Drinking Buddies Director: Joe Swanberg Screenwriter: Joe Swanberg Cast: Olivia Wilde, Jake Johnson, Anna Kendrick, Ron Livingston, Jason Sudeikis, Ti West
Directed by Joe Swanberg (Hannah Takes the Stairs), Drinking Buddies follows the complicated friendship of Kate (Olivia Wilde) and Luke (Jake Johnson), who work together at a craft brewery. As friends, they’re way too close – it’s obvious there’s something more there, but Kate is dating Chris (Ron Livingston) and Luke is with all-around good girl Jill (Anna Kendrick).
The two couples go on a weekend getaway together and things get even more problematic when Jill and Chris go on a hike and find themselves romantically entangled. Meanwhile, Kate and Luke flirt while playing cards and get cozy on the beach. Without giving away the intricacies of the narrative, the four characters struggle to balance their romantic relationships and platonic friendships with the opposite sex – some with success, others with disastrous results.
In the spirit of recent films like Lynn Shelton’s Your Sister’s Sister and The Duplass Brothers’ The Do-Deca-Pentathlon, Drinking Buddies is a dramatic comedy that explores interpersonal relationships and how the culture of drink informs the bonds we make with those around us.
If you’re unfamiliar with Swanberg’s filmmaking style – it’s largely improvised. Actually, the entire script is written and re-written on a daily basis based on what happens on set. That kind of freedom to explore the characters and relationships makes the movie a more organic and genuine experience. You know these people – you’ve met them, dated them, you may even be one of them – Swanberg’s film is populated with real human beings – a rarity these days, truth be told.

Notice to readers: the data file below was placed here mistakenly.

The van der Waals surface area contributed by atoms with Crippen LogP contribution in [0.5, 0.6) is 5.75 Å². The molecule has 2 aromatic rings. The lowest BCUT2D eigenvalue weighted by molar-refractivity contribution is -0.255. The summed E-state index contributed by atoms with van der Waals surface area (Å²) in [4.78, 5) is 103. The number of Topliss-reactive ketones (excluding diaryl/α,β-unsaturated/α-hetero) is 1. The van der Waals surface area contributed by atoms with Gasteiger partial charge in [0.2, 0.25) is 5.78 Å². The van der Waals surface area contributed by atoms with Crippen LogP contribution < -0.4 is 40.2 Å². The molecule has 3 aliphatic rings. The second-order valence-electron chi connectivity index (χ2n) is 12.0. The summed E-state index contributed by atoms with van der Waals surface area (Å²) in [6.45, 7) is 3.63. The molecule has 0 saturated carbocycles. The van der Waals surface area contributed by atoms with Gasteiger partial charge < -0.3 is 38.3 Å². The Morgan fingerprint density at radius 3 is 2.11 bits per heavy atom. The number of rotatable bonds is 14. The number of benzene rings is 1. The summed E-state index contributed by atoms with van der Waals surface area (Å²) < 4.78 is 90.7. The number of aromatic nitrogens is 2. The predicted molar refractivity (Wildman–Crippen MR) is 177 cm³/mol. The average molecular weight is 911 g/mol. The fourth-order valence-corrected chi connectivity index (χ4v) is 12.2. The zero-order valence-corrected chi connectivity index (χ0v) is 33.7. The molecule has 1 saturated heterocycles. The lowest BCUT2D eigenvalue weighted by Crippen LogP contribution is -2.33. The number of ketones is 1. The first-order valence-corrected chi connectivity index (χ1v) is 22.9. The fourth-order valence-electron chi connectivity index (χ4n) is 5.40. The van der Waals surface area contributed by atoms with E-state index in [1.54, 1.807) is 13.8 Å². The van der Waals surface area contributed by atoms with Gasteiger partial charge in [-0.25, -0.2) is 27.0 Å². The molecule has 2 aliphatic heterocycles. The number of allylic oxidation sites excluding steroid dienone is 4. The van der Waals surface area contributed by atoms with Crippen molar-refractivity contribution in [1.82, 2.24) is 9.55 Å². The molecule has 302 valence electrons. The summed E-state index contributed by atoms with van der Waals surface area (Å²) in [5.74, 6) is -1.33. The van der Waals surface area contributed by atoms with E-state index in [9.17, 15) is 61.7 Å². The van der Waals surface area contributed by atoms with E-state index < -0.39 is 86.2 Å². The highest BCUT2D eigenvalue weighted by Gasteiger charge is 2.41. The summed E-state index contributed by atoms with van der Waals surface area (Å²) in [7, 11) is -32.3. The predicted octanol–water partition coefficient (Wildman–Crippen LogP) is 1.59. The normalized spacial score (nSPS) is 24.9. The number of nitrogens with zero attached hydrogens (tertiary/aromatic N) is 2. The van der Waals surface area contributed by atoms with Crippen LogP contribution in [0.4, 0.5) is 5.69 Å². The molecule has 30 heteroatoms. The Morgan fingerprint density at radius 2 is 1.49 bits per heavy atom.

I’m most impressed by the improvised performances of Johnson, Wilde, and Kendrick – who worked closely with Swanberg in shaping their characters by sharing personal relationship experiences that informed the story. Everyone has doubts about whether they’re with the right person, or if they could be happier with someone else – and Drinking Buddies soars on the uncertainty of relationships. Mix in a non-stop supply of alcohol to cloud your judgment, and the mixed signals are amplified that much more.
This movie is an honest, sometimes ugly, depiction of relationships and the moments that force us to consider, or accept, who we will spend the rest of our lives with. Drinking Buddies will be Joe Swanberg’s coming-out party, exposing the filmmaker to larger crowds dying to see something authentic on the screen. While Swanberg certainly isn’t a newcomer (he’s directed 18 films since 2005), he’s an indie filmmaker who has managed to stay indie – but if he keeps making movies as good as Drinking Buddies, his days of mainstream obscurity are numbered.
PS: Fellow indie filmmaker Ti West (House of the Devil, The Innkeepers) shows up in Drinking Buddies as a craft brewer who sleeps with Olivia Wilde’s character. Swanberg acted in West’s V/H/S segment, so I guess he’s returning the favor here. West definitely got the better end of the deal.